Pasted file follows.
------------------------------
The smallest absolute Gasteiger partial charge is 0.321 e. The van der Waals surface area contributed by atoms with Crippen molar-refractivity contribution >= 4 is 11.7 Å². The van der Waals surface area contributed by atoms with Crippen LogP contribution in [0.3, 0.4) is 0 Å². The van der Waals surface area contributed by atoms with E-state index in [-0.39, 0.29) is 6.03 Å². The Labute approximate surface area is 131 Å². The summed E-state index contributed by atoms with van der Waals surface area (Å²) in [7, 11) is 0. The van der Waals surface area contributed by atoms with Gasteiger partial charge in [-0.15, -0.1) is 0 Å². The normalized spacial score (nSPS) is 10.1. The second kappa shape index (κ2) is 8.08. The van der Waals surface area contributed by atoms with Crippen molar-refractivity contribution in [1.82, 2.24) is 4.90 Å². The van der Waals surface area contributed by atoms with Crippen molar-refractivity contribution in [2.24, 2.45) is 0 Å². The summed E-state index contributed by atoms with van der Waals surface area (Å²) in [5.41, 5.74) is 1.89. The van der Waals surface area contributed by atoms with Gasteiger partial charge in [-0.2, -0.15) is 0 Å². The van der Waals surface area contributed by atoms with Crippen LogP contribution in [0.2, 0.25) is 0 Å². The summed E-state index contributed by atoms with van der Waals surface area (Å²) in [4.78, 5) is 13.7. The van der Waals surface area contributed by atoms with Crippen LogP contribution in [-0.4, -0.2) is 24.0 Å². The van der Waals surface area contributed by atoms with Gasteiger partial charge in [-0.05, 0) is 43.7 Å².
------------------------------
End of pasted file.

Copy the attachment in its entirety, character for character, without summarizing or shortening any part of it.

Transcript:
The smallest absolute Gasteiger partial charge is 0.321 e. The van der Waals surface area contributed by atoms with Crippen molar-refractivity contribution >= 4 is 11.7 Å². The van der Waals surface area contributed by atoms with Crippen LogP contribution in [0.3, 0.4) is 0 Å². The van der Waals surface area contributed by atoms with E-state index in [-0.39, 0.29) is 6.03 Å². The Labute approximate surface area is 131 Å². The summed E-state index contributed by atoms with van der Waals surface area (Å²) in [7, 11) is 0. The van der Waals surface area contributed by atoms with Gasteiger partial charge in [-0.15, -0.1) is 0 Å². The normalized spacial score (nSPS) is 10.1. The second kappa shape index (κ2) is 8.08. The van der Waals surface area contributed by atoms with Crippen molar-refractivity contribution in [1.82, 2.24) is 4.90 Å². The van der Waals surface area contributed by atoms with Crippen molar-refractivity contribution in [2.24, 2.45) is 0 Å². The summed E-state index contributed by atoms with van der Waals surface area (Å²) in [5.41, 5.74) is 1.89. The van der Waals surface area contributed by atoms with Gasteiger partial charge in [-0.2, -0.15) is 0 Å². The van der Waals surface area contributed by atoms with Crippen LogP contribution in [0.2, 0.25) is 0 Å². The summed E-state index contributed by atoms with van der Waals surface area (Å²) in [4.78, 5) is 13.7. The van der Waals surface area contributed by atoms with Crippen LogP contribution in [-0.4, -0.2) is 24.0 Å². The van der Waals surface area contributed by atoms with Gasteiger partial charge in [-0.05, 0) is 43.7 Å².